It's rare to witness the entirety of a murder. But that's how some local scientists investigated exactly what happened during a fatal attack in 2010.
The victim? A star — a massive red giant — 2.7 million light-years away that had lost its outer layers in previous brushes with its attacker. The perpetrator was a massive black hole that swallowed the star and spewed its guts out into space over the course of a year.
A team led by a Johns Hopkins University researcher conducted the probe, and astronomers say its findings could lead to discoveries that shed new light on the central role black holes may play in the growth of galaxies.
"It will tell you if a black hole is somehow influencing how the galaxy evolves," said Suvi Gezari, the associate research scientist at Hopkins who led the research effort.
The research appeared online Wednesday in Nature, a weekly scientific journal, and is considered the most direct evidence of a long-held theory — that black holes feed on stars that get too close.
One astronomer called the research "a hallmark of a maturing field," leapfrogging to bring observation up to speed with theory and moving right past by adding new questions to be answered.
"We've known for years that black holes grow by gobbling up gas around them," said Joshua Bloom, an astronomy professor at the University of California, Berkeley. "Adding stars as one of their feeding sources also gives us some insight of how black holes grow in the universe."
The team, which also included scientists at the Space Telescope Science Institute, had been scanning the skies for years to detect such an event, watching for a flare of light from the center of a galaxy with a dormant black hole.
They finally spotted one in June 2010. It took nearly a month and a half for the burst of light to peak, and a year for it to fade as gases were absorbed into the black hole and spilled into space.
The explosion initially looked like a supernova, but the longer it took to brighten and then fade, the more the researchers' interest was piqued, they said.
Using spectroscopy, which can show the temperature or gaseous makeup of an object, they observed a large amount of helium being devoured. Helium is typically only found in such quantity in the core of a star. The rarity of such conditions led researchers to rule out phenomena like a supernova or an active galactic nucleus. It could only be a black hole devouring a star.
While some helium gas was being absorbed into the black hole, some of it was also spilling out at speeds as high as 20 million miles per hour, as fast as it might have in a supernova but giving off ultraviolet light for far longer than such an explosion would have.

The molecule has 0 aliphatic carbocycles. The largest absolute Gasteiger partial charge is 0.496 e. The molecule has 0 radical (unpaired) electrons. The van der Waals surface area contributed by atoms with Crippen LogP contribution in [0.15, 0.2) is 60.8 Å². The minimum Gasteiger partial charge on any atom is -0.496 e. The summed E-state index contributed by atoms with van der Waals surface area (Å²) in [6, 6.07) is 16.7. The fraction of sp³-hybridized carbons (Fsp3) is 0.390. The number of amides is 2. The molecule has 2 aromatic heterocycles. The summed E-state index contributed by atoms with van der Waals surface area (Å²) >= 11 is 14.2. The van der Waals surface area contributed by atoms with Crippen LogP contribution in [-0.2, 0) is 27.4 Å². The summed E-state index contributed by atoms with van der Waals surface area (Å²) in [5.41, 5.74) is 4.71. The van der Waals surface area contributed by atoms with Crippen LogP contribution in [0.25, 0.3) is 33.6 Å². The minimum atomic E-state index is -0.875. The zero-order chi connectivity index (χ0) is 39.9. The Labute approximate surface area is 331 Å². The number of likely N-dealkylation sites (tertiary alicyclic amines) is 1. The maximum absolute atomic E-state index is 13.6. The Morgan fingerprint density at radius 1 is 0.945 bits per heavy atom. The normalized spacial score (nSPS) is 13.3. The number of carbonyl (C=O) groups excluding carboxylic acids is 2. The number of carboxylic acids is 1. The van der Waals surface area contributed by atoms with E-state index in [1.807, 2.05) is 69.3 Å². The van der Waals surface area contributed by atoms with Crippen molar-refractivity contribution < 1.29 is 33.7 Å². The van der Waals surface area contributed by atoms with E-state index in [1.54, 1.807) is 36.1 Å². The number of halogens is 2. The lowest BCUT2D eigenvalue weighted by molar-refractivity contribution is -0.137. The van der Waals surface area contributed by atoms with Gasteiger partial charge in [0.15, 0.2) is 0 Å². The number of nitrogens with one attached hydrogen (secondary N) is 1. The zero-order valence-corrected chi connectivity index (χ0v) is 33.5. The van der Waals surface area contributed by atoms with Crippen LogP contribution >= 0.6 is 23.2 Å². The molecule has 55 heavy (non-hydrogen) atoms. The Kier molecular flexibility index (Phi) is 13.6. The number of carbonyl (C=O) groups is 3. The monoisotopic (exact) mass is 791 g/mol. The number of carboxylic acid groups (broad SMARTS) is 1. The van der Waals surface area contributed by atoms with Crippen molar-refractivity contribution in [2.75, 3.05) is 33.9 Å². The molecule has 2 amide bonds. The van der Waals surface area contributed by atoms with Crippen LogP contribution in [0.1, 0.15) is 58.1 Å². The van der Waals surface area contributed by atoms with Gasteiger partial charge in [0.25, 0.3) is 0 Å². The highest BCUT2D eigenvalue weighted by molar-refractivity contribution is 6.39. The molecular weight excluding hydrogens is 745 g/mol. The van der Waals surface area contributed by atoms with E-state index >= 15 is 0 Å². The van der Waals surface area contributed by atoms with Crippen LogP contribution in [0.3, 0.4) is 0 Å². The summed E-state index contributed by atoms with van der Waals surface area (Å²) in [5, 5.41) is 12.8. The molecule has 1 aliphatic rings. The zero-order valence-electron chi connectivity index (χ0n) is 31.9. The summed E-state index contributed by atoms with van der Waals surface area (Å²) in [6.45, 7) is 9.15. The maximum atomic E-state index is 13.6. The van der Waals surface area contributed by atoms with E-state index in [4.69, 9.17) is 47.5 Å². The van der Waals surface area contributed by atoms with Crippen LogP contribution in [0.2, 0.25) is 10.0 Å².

Gezari scrutinized ultraviolet images of the gas explosion using NASA's GALEX satellite telescope, and Armin Rest, an assistant astronomer at the Space Telescope Science Institute, monitored it using a telescope atop Mount Haleakala, Hawaii. Along with other researchers across the country, they parsed what they saw to determine the size and type of the star and the harshness of conditions surrounding the black hole.
Their research concluded that the star must have had earlier brushes with the black hole, which stripped its outer layers of hydrogen away so that little was left of the star save its helium core. Astronomers had already predicted that such stripped stars surround the black hole at the center of the Milky Way galaxy. Without hydrogen fuel, the star likely expanded to become what is known as a red giant.
Previous measurements made using the Hubble Space Telescope have shown there is a connection between the sizes of black holes and the galaxies that surround them, Gezari said. This incident shows activity around a black hole in a galaxy that is relatively young, she said, and the research can be duplicated to learn more about black hole behavior.
A more active black hole "could quench star formation and reduce the size of the galaxy," she said.
This is not the first time astronomers had seen signs of a black hole destroying a star. But the extent of this event enabled researchers to determine the black hole's mass for the first time, Gezari said. The black hole observed in 2010 is the size of several million suns, researchers said, about the same size as the black hole at the core of the Milky Way. Many of the stars around it are about 2.5 billion years old, compared with many 13.6-billion-year-old stars in the Milky Way, Gezari said.
The observations could have applications for studying black holes, she said. Black holes, thought to be formed when stars die and collapse into themselves, are hard to observe in space because their high gravity does not allow light to escape.
If more of them can be spotted while they are destroying wandering stars, more can be understood about the relationship between black holes and their galaxies, Gezari said. Such incidents only happen once in about 100,000 years in a given galaxy.
One new question, for example, is why the star did not simply disappear into the darkness of the black hole, Bloom said. What forces sent some of the star's gases spewing into space haven't been explained.
"With a more powerful survey, we could find enough of these events to actually answer those questions," Gezari said.